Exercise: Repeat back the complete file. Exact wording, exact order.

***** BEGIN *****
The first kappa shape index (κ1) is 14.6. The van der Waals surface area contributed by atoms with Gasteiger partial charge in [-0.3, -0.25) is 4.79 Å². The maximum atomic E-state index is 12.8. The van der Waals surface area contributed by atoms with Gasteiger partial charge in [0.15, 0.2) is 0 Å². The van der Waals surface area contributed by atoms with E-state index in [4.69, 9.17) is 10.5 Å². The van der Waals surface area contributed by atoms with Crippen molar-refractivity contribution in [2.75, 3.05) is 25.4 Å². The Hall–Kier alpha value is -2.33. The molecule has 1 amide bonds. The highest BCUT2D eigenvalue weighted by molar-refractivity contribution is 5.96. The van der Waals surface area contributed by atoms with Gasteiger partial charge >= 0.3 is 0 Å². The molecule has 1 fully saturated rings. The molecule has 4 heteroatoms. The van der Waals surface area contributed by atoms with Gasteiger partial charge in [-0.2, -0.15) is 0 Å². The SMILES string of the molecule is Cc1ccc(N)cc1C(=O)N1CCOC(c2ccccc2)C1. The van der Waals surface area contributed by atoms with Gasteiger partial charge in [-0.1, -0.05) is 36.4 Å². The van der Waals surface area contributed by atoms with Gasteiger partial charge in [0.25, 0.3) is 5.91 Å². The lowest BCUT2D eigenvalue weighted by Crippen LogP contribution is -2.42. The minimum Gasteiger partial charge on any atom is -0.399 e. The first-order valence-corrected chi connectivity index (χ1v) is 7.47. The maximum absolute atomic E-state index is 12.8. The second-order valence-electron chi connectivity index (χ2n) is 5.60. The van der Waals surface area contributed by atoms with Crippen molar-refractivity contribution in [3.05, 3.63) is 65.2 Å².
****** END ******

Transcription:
The first kappa shape index (κ1) is 14.6. The van der Waals surface area contributed by atoms with Gasteiger partial charge in [-0.3, -0.25) is 4.79 Å². The maximum atomic E-state index is 12.8. The van der Waals surface area contributed by atoms with Gasteiger partial charge in [0.15, 0.2) is 0 Å². The van der Waals surface area contributed by atoms with E-state index in [4.69, 9.17) is 10.5 Å². The van der Waals surface area contributed by atoms with Crippen molar-refractivity contribution in [2.75, 3.05) is 25.4 Å². The Hall–Kier alpha value is -2.33. The molecule has 1 amide bonds. The highest BCUT2D eigenvalue weighted by molar-refractivity contribution is 5.96. The van der Waals surface area contributed by atoms with Gasteiger partial charge >= 0.3 is 0 Å². The molecule has 1 fully saturated rings. The molecule has 4 heteroatoms. The van der Waals surface area contributed by atoms with Gasteiger partial charge in [-0.2, -0.15) is 0 Å². The SMILES string of the molecule is Cc1ccc(N)cc1C(=O)N1CCOC(c2ccccc2)C1. The van der Waals surface area contributed by atoms with Gasteiger partial charge in [-0.1, -0.05) is 36.4 Å². The van der Waals surface area contributed by atoms with Gasteiger partial charge in [0.25, 0.3) is 5.91 Å². The lowest BCUT2D eigenvalue weighted by Crippen LogP contribution is -2.42. The minimum Gasteiger partial charge on any atom is -0.399 e. The first-order valence-corrected chi connectivity index (χ1v) is 7.47. The maximum absolute atomic E-state index is 12.8. The second-order valence-electron chi connectivity index (χ2n) is 5.60. The van der Waals surface area contributed by atoms with Crippen molar-refractivity contribution in [3.05, 3.63) is 65.2 Å².